Report paints bleak picture of North Sea marketNews // February 24, 2015
Oil & Gas UK’s new report on offshore exploration, investment and production provides "striking evidence" of how rising costs, taxes and inadequate regulation have taken their toll on the UK industry’s international competitiveness, the industry body claims.
The Activity Survey 2015 highlights the urgency with which measures are needed to secure new investment and address the collapse in exploration, if the UK is to maximise economic recovery of its still significant untapped resources.
Malcolm Webb, Oil & Gas UK’s chief executive, said: “This year’s Activity Survey paints a bleak picture but also identifies this region’s potential, emphasizing the importance of government and industry now putting the right measures in place to secure its long-term future. This is crucial not only for the energy security that domestic oil and gas production provides but also for the hundreds of thousands of highly skilled jobs, advanced technology and billions of pounds of exports which the industry underpins.
“Without sustained investment in new and existing fields, critical infrastructure will disappear, taking with it important North Sea hubs, effectively sterilising areas of the basin and leaving oil and gas in the ground.”
The survey reports that 6.3 billion barrels of oil equivalent (boe) are sanctioned or under development. There are another 3.7 billion boe of potential investment opportunities, although companies indicated at the end of 2014 that less than two billion boe of those were likely to be developed.
Operating expenditure rose by almost eight per cent to £9.6 billion in 2014 and on a unit of production basis, reached a record high of £18.50/boe. Falling oil prices meant that revenues fell to just over £24 billion for the year, the lowest since 1998, and this, combined with rising costs, resulted in a negative cash-flow of £5.3 billion for the basin, the worst since the 1970s.
Cost over-runs and project slippage on several large projects pushed capital investment in 2014 beyond expectations to £14.8 billion, with half spent on just 12 fields.
As these large projects move from the investment phase into production there is very little new investment lined up to replace them; indeed, it is expected to fall in 2015 by around one third to £9.5-11.3 billion.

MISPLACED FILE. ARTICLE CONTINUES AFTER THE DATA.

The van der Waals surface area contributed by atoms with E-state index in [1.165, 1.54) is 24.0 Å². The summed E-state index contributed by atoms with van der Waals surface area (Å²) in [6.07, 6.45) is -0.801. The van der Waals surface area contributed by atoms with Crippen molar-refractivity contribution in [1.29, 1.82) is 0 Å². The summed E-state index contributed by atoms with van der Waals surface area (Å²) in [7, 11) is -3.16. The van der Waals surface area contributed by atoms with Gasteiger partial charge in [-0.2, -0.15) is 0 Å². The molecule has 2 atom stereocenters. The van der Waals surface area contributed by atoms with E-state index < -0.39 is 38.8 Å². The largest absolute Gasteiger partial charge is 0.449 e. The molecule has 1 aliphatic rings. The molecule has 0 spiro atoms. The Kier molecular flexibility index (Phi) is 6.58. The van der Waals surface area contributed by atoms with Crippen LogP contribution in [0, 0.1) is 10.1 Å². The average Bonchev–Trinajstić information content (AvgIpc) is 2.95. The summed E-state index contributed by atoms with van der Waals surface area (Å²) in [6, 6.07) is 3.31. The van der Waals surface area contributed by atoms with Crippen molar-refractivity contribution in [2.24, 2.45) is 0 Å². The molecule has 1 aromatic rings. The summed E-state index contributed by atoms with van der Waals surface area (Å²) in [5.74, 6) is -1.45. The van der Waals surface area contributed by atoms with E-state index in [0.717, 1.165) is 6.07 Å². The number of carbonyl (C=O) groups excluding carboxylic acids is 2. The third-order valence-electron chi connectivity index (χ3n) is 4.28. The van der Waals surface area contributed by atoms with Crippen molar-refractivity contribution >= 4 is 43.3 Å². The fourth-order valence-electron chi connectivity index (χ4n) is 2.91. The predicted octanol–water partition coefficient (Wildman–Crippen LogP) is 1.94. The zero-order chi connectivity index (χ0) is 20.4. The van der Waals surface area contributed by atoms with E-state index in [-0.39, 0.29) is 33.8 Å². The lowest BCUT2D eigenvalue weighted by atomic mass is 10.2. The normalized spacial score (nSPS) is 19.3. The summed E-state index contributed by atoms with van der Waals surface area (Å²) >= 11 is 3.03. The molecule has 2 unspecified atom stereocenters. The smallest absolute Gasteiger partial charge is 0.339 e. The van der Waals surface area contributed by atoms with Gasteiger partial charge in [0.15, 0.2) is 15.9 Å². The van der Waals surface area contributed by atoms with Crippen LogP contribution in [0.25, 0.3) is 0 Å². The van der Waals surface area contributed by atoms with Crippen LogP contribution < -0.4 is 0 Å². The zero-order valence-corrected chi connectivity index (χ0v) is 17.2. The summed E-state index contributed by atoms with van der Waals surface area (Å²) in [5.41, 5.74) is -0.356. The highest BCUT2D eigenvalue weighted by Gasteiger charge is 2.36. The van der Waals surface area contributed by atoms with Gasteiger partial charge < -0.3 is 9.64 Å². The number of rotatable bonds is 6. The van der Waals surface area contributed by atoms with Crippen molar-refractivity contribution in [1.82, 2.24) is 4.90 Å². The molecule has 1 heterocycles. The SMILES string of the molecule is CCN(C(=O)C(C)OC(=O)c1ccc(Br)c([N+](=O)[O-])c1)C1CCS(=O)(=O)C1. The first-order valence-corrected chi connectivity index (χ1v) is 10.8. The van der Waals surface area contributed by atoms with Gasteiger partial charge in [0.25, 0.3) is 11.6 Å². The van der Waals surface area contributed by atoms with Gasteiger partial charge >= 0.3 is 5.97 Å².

Annual investment in sanctioned projects alone is forecast to decline rapidly and could collapse to £2.5 billion by 2018.
Equally alarming is the three-year (2015-17) outlook for projects yet to get company sanction, in which planned investment has fallen from £8.5 billion in last year’s survey to just £3.5 billion in current forecasts. The basin is not generating new projects and as a result, there is very little fresh investment.
Exploration for oil and gas in the UK last year was significantly worse than anticipated with only 14 wells drilled out of the expected 25. This continues the downward trend of recent years with no improvement in sight. Between eight and 13 exploration wells are forecast for this year as price uncertainty adds to the existing difficulty explorers still have in accessing capital.
Mr Webb said: “Even at US$110 per barrel, the ability of the industry to realise the full potential of the UK’s oil and gas resource was hamstrung by escalating costs, an unsustainably heavy tax burden and inappropriate regulation. At current oil prices, we now see the consequences only too clearly.
“The industry recognises that its cost base is unsustainable. Cost and efficiency improvements of up to 40 per cent are required to give this basin a viable future. This adjustment is now underway but cost control alone is not the answer.
“The basin needs sustained, high investment - £94 billion alone to recover the 10 billion boe in known reserves. This is why a concerted effort on three fronts is needed – tax, regulation and cost – to make the basin more attractive to investors and ensure that significant sums of much-needed capital come to the UK.”
One positive finding of this year’s survey is that production in 2014 had its best year-on-year performance since 2000, falling just one per cent since 2013 to 1.42 million boe per day (boepd).
This was largely the result of investment in new project start-ups, enabled by targeted tax allowances, and a specific focus across the industry on improving production efficiency in existing fields which resulted in no major unplanned shutdowns.
This year up to 15 new fields could begin production with many expected in the first half of the year. If there is no major project slippage, oil and gas production could increase to around 1.43 million boepd in 2015.
Mr Webb concluded: “This offshore oil and gas industry is a major national asset. Our indigenous resources hold the promise of a successful industry for decades to come and we have the skills needed to realise that potential. The industry is taking measures to improve its cost efficiency and we are pleased that even before the steep fall in oil price, the Government took the important steps of implementing the Wood Review recommendations and conducting a comprehensive tax review.
“The time has now come for delivery of permanent change on those fronts. We need to see full delivery of the Wood Review recommendations as well as a permanent reduction in the headline rate of tax, a simplification of the tax allowance structure and stimulus for exploration. We must, together, do what is needed to reduce costs, encourage investment, and avoid premature decline.”